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  4. I have never had to deal with ear infections yet, thankfully, but I have heard they can be pretty nasty!
    ღ husky hugz ღ frum our pack at Love is being owned by a husky!

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  5. Ear infections are no fun. My girls haven't had a horrible ear infection, only minor ones but I've had client dogs with sever infections before and they always looked so miserable. :(

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  6. Sheba had an ear infection quite a few years ago but I'm not sure if it was caused by yeast or not. We didn't really notice her shaking her head a lot, but she had been shaking it to the point where she had a hematoma in one ear. It caused her eye to get droopy which was the thing we noticed! I got her immediately to the vet and luckily steroids brought the swelling down, otherwise surgery I think might have been necessary. I am diligent now about keeping her ears clean and we haven't had an issue since.

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  7. Shiner had one last week actually. Well, I'm not convinced it's completely gone really so I'll have to maybe take her back to the vet.

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  8. I'm needing to make another vet appointment for Bain. He is doing all of the symptoms listed, especially the head shaking. Poor guy deals with so many skin issues.

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  9. A dog skin yeast infection can easily be detected by simply looking at your pet’s behavior. Had he or she been scratching like mad for the past few days or had you noticed any black spots or markings in their belly or other parts of the skin which were not there previously? Had they been smelling a bit pungent and musty over the past few days? You can know more here http://dogsaholic.com/care/dog-skin-yeast-infection.html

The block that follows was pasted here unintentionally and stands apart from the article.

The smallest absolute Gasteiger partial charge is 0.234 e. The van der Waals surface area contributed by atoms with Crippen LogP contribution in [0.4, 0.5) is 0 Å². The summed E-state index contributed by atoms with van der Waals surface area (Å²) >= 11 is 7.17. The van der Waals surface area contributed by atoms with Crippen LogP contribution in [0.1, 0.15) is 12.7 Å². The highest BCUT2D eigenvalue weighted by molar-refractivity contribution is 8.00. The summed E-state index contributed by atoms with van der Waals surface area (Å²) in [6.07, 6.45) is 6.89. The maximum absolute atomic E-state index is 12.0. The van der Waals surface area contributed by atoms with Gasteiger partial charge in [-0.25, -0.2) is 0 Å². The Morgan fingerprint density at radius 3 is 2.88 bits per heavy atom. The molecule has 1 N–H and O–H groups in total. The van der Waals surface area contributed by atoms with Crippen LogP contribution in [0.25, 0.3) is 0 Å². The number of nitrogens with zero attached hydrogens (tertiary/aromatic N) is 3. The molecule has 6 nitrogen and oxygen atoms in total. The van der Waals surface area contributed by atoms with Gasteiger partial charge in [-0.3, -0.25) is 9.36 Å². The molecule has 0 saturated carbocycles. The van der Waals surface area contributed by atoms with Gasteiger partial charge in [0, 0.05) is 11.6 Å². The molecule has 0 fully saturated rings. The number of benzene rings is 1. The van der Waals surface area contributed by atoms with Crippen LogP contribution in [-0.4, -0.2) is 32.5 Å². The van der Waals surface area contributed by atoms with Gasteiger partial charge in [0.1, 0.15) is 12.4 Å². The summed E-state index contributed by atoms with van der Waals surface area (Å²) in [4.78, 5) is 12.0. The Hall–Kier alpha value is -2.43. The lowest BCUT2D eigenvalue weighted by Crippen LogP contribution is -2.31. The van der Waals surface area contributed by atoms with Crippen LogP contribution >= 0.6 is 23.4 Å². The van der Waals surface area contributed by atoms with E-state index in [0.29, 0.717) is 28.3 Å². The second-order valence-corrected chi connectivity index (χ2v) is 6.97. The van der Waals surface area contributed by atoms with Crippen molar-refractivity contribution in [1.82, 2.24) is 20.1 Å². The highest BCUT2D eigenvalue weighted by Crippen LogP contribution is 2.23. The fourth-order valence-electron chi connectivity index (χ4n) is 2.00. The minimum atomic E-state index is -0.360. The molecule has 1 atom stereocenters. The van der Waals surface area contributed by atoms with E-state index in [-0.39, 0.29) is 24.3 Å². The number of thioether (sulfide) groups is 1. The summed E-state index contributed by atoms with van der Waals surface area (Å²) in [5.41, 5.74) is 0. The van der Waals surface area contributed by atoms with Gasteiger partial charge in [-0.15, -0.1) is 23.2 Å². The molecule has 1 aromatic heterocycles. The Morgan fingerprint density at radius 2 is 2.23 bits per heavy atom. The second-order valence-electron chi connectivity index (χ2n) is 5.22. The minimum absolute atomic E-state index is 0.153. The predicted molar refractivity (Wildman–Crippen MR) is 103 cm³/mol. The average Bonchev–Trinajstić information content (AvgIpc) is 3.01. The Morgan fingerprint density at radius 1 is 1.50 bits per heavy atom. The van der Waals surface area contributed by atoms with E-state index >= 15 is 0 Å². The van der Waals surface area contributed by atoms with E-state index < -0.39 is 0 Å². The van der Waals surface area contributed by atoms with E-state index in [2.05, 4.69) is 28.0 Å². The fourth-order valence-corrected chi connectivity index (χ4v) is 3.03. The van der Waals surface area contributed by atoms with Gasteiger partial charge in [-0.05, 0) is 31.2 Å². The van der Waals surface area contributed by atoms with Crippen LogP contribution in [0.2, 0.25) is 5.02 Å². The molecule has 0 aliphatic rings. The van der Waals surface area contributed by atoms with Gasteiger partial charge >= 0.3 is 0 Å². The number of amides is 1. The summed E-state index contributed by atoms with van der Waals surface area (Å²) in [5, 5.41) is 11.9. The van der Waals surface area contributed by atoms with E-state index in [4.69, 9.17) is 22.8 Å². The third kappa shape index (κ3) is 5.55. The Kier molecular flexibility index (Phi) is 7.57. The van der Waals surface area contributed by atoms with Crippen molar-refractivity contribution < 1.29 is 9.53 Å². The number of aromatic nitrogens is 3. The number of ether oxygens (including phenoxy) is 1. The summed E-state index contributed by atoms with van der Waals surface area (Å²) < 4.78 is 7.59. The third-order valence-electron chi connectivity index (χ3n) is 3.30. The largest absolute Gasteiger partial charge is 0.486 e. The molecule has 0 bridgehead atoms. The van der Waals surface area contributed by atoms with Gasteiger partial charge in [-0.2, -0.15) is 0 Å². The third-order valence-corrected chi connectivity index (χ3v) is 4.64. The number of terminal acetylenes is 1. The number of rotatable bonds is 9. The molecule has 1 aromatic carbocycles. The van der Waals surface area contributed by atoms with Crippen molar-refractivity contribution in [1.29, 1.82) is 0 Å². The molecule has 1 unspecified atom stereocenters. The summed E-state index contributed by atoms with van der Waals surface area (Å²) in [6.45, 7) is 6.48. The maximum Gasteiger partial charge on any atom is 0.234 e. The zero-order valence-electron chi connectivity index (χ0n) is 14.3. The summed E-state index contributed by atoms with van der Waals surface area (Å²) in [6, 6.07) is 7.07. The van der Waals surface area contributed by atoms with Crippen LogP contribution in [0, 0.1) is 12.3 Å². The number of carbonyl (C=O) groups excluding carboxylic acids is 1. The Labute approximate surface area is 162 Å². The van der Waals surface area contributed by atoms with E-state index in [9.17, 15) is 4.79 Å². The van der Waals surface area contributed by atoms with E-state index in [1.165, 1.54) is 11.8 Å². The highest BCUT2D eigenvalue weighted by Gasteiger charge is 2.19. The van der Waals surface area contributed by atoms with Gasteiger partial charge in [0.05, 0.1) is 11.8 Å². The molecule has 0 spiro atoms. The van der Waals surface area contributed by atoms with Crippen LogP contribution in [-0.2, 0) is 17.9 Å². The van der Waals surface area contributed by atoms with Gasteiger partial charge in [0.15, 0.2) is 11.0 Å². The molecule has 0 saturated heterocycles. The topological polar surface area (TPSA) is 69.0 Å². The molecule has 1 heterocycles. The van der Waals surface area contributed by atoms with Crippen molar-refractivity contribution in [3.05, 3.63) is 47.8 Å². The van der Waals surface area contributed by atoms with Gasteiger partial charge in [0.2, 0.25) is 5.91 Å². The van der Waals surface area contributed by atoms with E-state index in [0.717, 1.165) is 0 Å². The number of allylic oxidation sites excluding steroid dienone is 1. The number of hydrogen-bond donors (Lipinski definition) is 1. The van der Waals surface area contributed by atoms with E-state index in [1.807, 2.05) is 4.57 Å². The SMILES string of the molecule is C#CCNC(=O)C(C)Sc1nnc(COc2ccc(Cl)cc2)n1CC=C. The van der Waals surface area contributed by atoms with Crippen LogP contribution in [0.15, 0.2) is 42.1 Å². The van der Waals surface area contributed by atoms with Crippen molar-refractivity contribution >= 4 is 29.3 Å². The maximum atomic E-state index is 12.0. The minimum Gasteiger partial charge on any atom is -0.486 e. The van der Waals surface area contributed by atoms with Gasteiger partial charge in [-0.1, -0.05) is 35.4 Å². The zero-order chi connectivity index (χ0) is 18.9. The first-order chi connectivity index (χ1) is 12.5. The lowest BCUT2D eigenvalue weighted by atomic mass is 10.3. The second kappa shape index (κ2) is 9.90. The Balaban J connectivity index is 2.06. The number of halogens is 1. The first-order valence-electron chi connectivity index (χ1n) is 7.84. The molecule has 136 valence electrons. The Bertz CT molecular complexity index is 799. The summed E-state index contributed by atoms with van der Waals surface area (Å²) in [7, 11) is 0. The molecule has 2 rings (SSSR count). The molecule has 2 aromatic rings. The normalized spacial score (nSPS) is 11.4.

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  10. Naturally supports a woman's health needs by replenishing your body's good bacteria to help you feel and live comfortably while acting as a natural yeast infection treatment. Yefense - Natural Cure for Yeast Infection

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  11. Dogs are prone to ear infections but it can be prevented just as easily. My vet always reminded me to dry my dog's ears after taking a bath and make sure to examine her ears carefully for ticks and other parasites. Likewise, if my pooch is allergic to yeast, she shouldn't be ingesting any to prevent ear infections and other allergies. There are some OTC remedies that we can use but nothing will replace professional visits to the vet. Lately, I've been giving my dog cold pressed organic coconut oil in her dog food and it has done wonders! For more information on ear infections and how to prevent these, see: http://dogsaholic.com/care/ear-infection-in-dogs.html

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Thanks for the howls!!